By the time we reached back to our campsite, it was already dark and after a delicious dinner (available on advance order) we set out for some owling and nightjaring.....but lack of proper torchlight made us dissapointed, though we did keep hearing calls of Indian nightjars, Brown wood owl & Collard scops owls almost everyday near the campsite.

Day 2 :
With everybody new to Dandeli and very rough details of the various birding spots collected from friends, we chalked out our plans for the rest of the trip. We enquired about any waterbody nearby and were told that a dam existed some 4-5 kms from Kulgi-Bomanahalli Intke (Right turn from the camp)......We started early at 6.15 am. I got my 2nd lifer - Little spider hunter, its call is unmistakable and has ever embedded in my mind. Also seen were P.R.Sunbird, Black lored tits, Spotted doves. A shildetail snake was lying crushed by a vehicle on the road (see photo-right)......

Further down near the Kulgi village we spotted silhouette of some birds, what we thought were Black headed munias……but I was un-comfortable with the id as I could clearly see the wedge shaped tail and on close observation thro’ the scope, they turned out to be White rumped munias…..a spotted dove about to alight on a tree branch was shocked to find a shikra sitting on the same spot who suddenly dashed at the unsuspecting fellow…..

After some action…we arrived at a very happening spot where we saw Ashy wood swallows, C.Tree swifts, Scarlet minivets, Black headed cuckcoo shrike, Brown & L.Tailed shrike, Pied bushchat, forest wagtail, Shama, Heart spotted woodpecker, Grey tit, B.hooded orioles, Jungle babblers, Dark fronted babblers and a big surprise…..a Black throated munia. This species is endemic to the south Western Ghats. Kry’s gives its distribution as doubtful in north Karnataka, whereas Grimmet has no records from here……so this surely was a good catch (Incidentally we saw one more along the way to Anshi N.P.) .....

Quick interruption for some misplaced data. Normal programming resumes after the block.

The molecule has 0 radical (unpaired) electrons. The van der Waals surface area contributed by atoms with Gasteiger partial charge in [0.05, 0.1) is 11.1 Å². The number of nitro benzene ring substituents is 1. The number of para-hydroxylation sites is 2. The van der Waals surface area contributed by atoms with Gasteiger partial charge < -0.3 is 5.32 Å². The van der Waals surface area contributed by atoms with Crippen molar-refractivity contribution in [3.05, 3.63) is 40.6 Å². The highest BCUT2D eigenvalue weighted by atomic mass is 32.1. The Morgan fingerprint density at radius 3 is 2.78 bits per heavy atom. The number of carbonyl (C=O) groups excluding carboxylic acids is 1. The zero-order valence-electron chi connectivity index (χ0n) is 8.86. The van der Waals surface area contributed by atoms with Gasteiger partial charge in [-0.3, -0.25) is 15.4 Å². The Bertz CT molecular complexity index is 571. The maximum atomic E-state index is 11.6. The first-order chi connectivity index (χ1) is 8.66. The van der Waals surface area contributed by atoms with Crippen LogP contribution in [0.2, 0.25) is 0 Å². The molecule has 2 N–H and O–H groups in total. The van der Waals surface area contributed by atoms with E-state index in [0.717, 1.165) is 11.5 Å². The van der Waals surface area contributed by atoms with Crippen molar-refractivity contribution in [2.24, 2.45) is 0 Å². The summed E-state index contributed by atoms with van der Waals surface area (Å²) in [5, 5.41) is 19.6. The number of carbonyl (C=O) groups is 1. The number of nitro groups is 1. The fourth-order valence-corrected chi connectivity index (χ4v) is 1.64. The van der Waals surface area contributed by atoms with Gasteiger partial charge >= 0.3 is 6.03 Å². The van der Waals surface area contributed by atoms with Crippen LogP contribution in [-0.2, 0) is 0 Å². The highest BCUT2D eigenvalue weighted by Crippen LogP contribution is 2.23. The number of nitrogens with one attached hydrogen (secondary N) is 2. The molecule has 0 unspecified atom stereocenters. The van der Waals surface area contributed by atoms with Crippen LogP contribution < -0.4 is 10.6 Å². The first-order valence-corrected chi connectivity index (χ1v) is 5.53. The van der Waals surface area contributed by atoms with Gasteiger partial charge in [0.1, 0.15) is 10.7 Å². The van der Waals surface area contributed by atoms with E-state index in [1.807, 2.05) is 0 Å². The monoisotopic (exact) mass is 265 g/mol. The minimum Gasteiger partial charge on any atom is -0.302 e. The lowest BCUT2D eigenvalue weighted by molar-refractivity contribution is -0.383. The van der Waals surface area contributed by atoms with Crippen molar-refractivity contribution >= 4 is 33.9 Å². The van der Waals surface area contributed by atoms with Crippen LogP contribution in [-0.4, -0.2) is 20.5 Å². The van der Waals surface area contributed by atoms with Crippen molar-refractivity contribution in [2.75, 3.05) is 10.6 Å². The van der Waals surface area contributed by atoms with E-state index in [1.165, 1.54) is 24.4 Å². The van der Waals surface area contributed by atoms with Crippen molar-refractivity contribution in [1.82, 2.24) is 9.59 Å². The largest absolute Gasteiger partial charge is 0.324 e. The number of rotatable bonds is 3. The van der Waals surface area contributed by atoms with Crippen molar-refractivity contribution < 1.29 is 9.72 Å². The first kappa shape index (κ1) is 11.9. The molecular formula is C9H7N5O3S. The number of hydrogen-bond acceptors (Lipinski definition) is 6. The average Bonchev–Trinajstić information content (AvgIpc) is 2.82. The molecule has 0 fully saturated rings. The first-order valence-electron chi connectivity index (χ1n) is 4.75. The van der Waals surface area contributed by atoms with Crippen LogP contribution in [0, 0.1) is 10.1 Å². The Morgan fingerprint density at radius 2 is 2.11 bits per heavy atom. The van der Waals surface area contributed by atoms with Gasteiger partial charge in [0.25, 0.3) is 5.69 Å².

After some confusion over the Dam distance (That could not be seen), we decided to turned tail.
Surprisingly raptors were few and we saw only Brahminy kite and Black eagle on the way. …….. On our return we saw a wasp nest (see photo-left) that looked threatening to approach and another lifer for me – The magnificent Asian Fairy Bluebird.

Day 3:

Among the must see spots in our iternary was Nagzhari falls area, which I was told was good for expecting the Great pied hornbills & that elusive bird “Malabar Trogon” …………we did see the 1st one from the tower but not the later though we stretched our eye lens to the limit, however, since it had rained the previous night the Leeches were up and active and we had a horrifying time with them…..

We did see some good species including Blue capped R.Thrush, Emerald dove and a lively MHP that also had Tree pie, Bronze drongos and Yellow browed bulbuls…this trail is also good for some rare wild plants like the Rawolfia serpentina (see photo-above left). We had some packed Upma & Shira that we relished while looking out for any signs of leeches on our body (see photo-left).

After coming out from the Nagzhari trail, we continued towards the main gate of the sanctuary some 3 kms further down and had some good sightings of P.Flycather shrike, Asian Brown flycatcher, Vernal hanging parrot,Y.fronted pied woodpecker(Right),Fairy Blue bird (left), C.Tailed starlings and C.serpent eagle…. A white bellied woodpecker ended our day by giving us a noisy fly-past.

Day 4:

We decided to catch up another site- Kavala caves and also cover the missed "Intke" Dam (actually backwaters of Bomanahalli dam) of the previous day and started well before dawn, with Rs.1300/- for a day it was not a bad idea to heir a jeep for 7 people (actually recommended to cover good spots)……At the “intke” waterbody, had a good view of a Grey headed fishing eagle that almost became invisible on landing at a nearby tree…….

The backwaters is a good place to see birds along the banks…and it was here that we saw several Blue tailed Bee-eaters, Eurasian cuckoo, and the largest Mixed hunting party (19 species) that included 3 species of woodpeckers, 2 of minivets, 2 of drongos & G.Fronted chloropsis amongst others. Also some water birds as Large, Intermediate and cattle egrets, Common, Wood & Green sandpipers, Little & Indian cormorants, Pond & Grey herons……. The Kavala caves are famed for its stunning limestone caves & the natural gigantic Shivalinga, made out of stalactite and stalagmite formations and we were told that the birdlife around here is equally stunning……..

we could not reach the caves tough, due to landslides, but had some good views of Changeable hawk eagle, A.F.Blue bird, Shama (see photo below left)Malabar grey hornbill, Racket tailed drongos (see photo-below right), Heart spotted woodpecker, frogs (see photo) and plenty of butterflies. The jeep left with Advait and Parth to Dandeli (they had to attend their college) before dropping 5 of us at one trail where we got our first Malabar Gaint squirrel pair………